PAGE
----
Scaling Etsy: What Went Wrong, What Went Right

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Slides for the talk given at Surge 2011.

Slides for the talk given at Surge 2011.

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  • 1. Scaling : What Went Wrong, What Went RightRoss Snyderross@etsy.com@beamrider9 Sept. 30, 2011 1
  • 2. Etsy is the world’s handmade marketplace. (vintage and supplies, too) 2
  • 3. Etsy was founded in mid-2005 and is constantly growing. Gross Merchandise Sales ($MM) 3
  • 4. From humble beginnings... June Four employees, one web*,2005: one db, founder’s apartment * until getting slashdotted by a link from Boing Boing in Aug. 2005 4
  • 5. ... to today’s handmade juggernaut.Sept. 250+ employees, multiple2011: offices, billions of pageviews (NYC Mayor Mike Bloomberg visited Etsy in June 2011) 5
  • 6. How’d we get here? 6
  • 7. Answer: with some difficulty.“There is no education like adversity.” - Benjamin Disraeli 7
  • 8. A few disclaimers 8
  • 9. Hindsight is 20/20 9
  • 10. “History is written by the victors” 10
  • 11. Etsy thrives today because of whatits early employees accomplished 11
  • 12. Your narrator wasn’t present for most of the events covered in this talk 12
  • 13. Etsy Architecture: 2007 13
  • 14. Etsy Architecture: 2007Operating System: Database: Webserver: Languages: 14
  • 15. Etsy Architecture: 2007 Most business logic in Postgres stored procedures 15
  • 16. Etsy Architecture: 2007 Front end / database interaction = storedprocedure calls wrapped with PHP functions 16
  • 17. Etsy Architecture: 2007Some database partitioning by feature, but still with a large central DB 17
  • 18. Etsy Architecture: 2007 Site uptime = not great 18
  • 19. Etsy Architecture: 2007 “How do we scale?” 19
  • 20. Etsy Architecture: 2007“Let’s write some middleware!”(runners up: “Let’s rewrite the site in Java!” and “Let’s rewrite the site in Python!”) 20
  • 21. Conway’s Law:“Any organization that designsa system (defined broadly) willproduce a design whosestructure is a copy of theorganizations communicationstructure.”- Melvin Conway, 1968 21
  • 22. Etsy Engineering: 2007Dev DBA Ops 22
  • 23. Etsy Engineering: 2007Dev DBA Ops Devs write code 23
  • 24. Etsy Engineering: 2007Dev DBA Ops DBAs write SQL 24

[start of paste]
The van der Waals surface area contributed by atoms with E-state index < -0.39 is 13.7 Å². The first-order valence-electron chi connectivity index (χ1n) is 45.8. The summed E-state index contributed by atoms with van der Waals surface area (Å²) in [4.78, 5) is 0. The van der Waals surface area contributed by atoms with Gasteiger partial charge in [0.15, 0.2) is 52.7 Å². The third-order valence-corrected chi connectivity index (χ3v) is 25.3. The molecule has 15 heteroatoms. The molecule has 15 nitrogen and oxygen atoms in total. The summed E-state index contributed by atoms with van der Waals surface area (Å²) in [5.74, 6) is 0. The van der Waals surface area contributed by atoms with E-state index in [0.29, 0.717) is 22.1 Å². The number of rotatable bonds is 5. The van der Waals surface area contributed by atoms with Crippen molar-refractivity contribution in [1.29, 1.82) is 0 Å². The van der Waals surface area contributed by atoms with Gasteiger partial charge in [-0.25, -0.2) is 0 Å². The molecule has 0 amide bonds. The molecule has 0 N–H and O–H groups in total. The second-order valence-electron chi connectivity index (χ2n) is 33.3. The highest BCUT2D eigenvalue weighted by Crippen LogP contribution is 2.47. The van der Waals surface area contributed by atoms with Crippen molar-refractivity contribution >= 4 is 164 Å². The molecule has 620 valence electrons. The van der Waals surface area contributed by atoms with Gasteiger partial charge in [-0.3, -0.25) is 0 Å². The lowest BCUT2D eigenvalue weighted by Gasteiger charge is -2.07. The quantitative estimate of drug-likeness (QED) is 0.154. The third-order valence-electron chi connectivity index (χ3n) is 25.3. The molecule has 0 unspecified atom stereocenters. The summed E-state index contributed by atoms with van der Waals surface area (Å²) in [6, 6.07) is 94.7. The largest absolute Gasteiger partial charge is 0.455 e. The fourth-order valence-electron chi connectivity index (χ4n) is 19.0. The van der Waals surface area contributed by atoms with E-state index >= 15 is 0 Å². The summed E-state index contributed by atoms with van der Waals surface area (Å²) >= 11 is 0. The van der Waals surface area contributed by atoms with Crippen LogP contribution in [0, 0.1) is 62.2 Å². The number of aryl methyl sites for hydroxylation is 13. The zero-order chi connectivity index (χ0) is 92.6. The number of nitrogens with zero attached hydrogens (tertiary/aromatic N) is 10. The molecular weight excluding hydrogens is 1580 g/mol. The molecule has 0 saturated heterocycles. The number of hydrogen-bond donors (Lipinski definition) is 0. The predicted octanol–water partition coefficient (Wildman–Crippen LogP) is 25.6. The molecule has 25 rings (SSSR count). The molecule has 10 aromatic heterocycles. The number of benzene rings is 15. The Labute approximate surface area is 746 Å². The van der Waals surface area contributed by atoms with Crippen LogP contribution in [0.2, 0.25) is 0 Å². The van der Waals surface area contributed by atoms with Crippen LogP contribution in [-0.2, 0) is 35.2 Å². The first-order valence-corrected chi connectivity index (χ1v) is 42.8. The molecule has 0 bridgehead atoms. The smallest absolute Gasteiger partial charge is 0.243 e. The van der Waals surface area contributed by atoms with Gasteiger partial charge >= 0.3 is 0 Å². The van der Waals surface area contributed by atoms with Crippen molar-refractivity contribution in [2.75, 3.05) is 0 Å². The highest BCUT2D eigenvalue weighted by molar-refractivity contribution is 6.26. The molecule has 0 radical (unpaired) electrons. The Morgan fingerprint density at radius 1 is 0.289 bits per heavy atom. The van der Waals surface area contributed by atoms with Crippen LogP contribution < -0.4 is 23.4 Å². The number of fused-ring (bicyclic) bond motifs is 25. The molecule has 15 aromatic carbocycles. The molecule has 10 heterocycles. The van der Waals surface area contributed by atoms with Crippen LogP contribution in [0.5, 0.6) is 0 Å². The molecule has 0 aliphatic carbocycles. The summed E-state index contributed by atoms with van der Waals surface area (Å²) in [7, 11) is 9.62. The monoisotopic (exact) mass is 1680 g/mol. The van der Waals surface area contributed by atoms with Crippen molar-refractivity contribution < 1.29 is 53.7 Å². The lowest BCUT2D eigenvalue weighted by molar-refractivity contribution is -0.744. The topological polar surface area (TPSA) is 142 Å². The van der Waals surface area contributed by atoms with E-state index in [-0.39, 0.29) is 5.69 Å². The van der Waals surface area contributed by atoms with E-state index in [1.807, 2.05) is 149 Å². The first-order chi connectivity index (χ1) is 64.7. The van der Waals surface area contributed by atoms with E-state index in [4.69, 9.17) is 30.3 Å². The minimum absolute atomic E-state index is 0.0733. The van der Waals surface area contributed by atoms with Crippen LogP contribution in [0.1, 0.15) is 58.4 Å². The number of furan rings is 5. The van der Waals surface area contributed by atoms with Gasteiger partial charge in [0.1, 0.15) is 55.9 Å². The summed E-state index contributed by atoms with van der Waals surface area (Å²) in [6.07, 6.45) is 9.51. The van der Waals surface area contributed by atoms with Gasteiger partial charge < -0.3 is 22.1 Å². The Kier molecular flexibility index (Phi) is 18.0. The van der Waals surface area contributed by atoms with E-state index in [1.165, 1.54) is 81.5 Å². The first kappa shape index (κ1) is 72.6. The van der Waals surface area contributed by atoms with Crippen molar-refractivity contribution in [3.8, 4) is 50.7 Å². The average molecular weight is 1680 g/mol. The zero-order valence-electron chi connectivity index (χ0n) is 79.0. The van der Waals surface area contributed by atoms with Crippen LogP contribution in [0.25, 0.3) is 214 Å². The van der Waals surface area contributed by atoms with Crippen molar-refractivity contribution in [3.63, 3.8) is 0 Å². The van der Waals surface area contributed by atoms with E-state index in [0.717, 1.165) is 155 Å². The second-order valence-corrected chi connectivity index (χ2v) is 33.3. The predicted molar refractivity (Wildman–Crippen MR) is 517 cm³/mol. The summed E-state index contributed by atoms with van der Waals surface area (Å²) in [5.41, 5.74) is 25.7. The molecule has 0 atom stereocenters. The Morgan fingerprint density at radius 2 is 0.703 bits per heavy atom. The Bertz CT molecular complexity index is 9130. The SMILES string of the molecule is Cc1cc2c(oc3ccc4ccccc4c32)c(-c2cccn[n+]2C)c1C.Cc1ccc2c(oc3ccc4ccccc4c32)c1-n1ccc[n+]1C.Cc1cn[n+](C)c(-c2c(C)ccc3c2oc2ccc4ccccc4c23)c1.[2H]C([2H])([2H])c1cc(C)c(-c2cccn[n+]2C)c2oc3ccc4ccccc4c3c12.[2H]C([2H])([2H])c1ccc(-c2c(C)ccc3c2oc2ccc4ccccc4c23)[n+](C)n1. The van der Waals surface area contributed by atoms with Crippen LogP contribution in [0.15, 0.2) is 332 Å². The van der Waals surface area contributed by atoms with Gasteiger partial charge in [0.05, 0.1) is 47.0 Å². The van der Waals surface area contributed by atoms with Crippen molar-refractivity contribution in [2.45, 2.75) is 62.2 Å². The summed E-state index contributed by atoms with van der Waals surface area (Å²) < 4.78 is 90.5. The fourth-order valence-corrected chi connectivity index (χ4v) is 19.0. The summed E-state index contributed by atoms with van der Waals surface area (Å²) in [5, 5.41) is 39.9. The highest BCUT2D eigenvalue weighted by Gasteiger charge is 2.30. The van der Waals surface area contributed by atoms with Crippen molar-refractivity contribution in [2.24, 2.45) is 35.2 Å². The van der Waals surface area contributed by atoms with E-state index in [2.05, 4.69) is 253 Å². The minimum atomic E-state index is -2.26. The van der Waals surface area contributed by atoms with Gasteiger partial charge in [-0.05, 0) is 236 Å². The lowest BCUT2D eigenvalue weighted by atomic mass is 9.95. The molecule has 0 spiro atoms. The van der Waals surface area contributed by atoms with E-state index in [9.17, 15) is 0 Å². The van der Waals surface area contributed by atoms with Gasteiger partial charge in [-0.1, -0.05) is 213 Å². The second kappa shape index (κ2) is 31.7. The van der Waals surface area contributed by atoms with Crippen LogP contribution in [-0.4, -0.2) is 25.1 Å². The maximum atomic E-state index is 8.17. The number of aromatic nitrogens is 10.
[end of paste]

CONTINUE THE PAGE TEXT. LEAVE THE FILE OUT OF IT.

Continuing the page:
• 25. Etsy Engineering: 2007Dev DBA OpsOps deploys code & touches prod 25
  • 26. SILOS 26
  • 27. Etsy’s big bet: “Sprouter” (the Stored Procedure Router) 27
  • 28. Sprouter Web Sprouter DB(PHP) (Python) (Postgres) Runs on each webserver, listens on port 8010 28
  • 29. Sprouter Web Sprouter DB (PHP) (Python) (Postgres) Maps name/arguments to a Postgresstored procedure, calls it, returns results 29
  • 30. Sprouter Web Sprouter DB(PHP) (Python) (Postgres) Caches things 30
  • 31. Sprouter Web Sprouter DB(PHP) (Python) (Postgres) Supports sharding (in theory) 31
  • 32. Sprouter Web Sprouter DB(PHP) (Python) (Postgres) Devs write PHP, DBAs write SQL, meet somewhere in the middle 32
  • 33. SILOS 33
  • 34. Sprouter Web Sprouter DB(PHP) (Python) (Postgres) The hope: easier to scale Sprouter than to scale the database itself 34
  • 35. Sprouter Web Sprouter DB (PHP) (Python) (Postgres) (scaling the db when everything’s instored procedures = somewhere between hard and impossible) 35
  • 36. Sprouter: Timeline Fall ’07: Idea first discussedSpring ’08: Alpha version debuts Fall ’08: Released in production 36
  • 37. Sprouter: Timeline Fall ’07: Idea first discussed Spring ’08: Alpha version debuts Fall ’08: Released in productionSpring ’09: Sprouter deprecated 37
  • 38. What happened? 38
  • 39. Sprouter: “Good” Parts Web Sprouter DB(PHP) (Python) (Postgres)Forcibly centralizes database access 39
  • 40. Sprouter: “Good” Parts Web Sprouter DB(PHP) (Python) (Postgres) Hides data store implementation from caller 40
  • 41. Sprouter: “Good” Parts Web Sprouter DB(PHP) (Python) (Postgres) Opens the door for “clever” automatic caching 41
  • 42. Sprouter: “Good” Parts Web Sprouter DB (PHP) (Python) (Postgres)Prevents developers from writing SQL (?) 42
  • 43. 43
  • 44. Sprouter: Not-As-Good Parts Web Sprouter DB(PHP) (Python) (Postgres)Creates substantial developer friction 44
  • 45. Sprouter: Not-As-Good Parts Web Sprouter DB(PHP) (Python) (Postgres)Homegrown daemon + dependencies for Ops to maintain 45
  • 46. Sprouter: Not-As-Good Parts Web Sprouter DB (PHP) (Python) (Postgres)Lack of community support / provability 46
  • 47. Sprouter: Not-As-Good Parts Web Sprouter DB (PHP) (Python) (Postgres)Complex synchronization required to deploy (due to tight coupling with Postgres) 47
  • 48. Sprouter: Not-As-Good Parts Web Sprouter DB (PHP) (Python) (Postgres)Database remains single point of failure(sharding features never fully formed) 48
  • 49. Sprouter: SummaryExtra barriers to development 49
  • 50. Sprouter: SummaryExtra barriers to development+ Negligible (negative?) effect on site reliability 50